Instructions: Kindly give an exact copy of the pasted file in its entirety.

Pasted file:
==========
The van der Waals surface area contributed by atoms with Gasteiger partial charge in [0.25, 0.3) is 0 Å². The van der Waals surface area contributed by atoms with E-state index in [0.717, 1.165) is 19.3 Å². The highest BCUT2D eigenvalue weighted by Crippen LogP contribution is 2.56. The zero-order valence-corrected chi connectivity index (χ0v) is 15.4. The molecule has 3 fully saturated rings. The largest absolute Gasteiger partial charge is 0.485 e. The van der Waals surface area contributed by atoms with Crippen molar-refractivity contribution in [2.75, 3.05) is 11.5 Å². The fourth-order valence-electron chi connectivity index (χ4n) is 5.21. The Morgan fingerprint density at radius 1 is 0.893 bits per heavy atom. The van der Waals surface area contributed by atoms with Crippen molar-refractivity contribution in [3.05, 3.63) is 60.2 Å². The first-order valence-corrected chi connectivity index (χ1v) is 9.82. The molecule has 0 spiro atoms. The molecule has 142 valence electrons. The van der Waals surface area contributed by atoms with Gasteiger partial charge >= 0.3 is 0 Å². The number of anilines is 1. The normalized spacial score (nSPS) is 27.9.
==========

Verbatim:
The van der Waals surface area contributed by atoms with Gasteiger partial charge in [0.25, 0.3) is 0 Å². The van der Waals surface area contributed by atoms with E-state index in [0.717, 1.165) is 19.3 Å². The highest BCUT2D eigenvalue weighted by Crippen LogP contribution is 2.56. The zero-order valence-corrected chi connectivity index (χ0v) is 15.4. The molecule has 3 fully saturated rings. The largest absolute Gasteiger partial charge is 0.485 e. The van der Waals surface area contributed by atoms with Crippen molar-refractivity contribution in [2.75, 3.05) is 11.5 Å². The fourth-order valence-electron chi connectivity index (χ4n) is 5.21. The Morgan fingerprint density at radius 1 is 0.893 bits per heavy atom. The van der Waals surface area contributed by atoms with Crippen molar-refractivity contribution in [3.05, 3.63) is 60.2 Å². The first-order valence-corrected chi connectivity index (χ1v) is 9.82. The molecule has 0 spiro atoms. The molecule has 142 valence electrons. The van der Waals surface area contributed by atoms with Gasteiger partial charge >= 0.3 is 0 Å². The number of anilines is 1. The normalized spacial score (nSPS) is 27.9.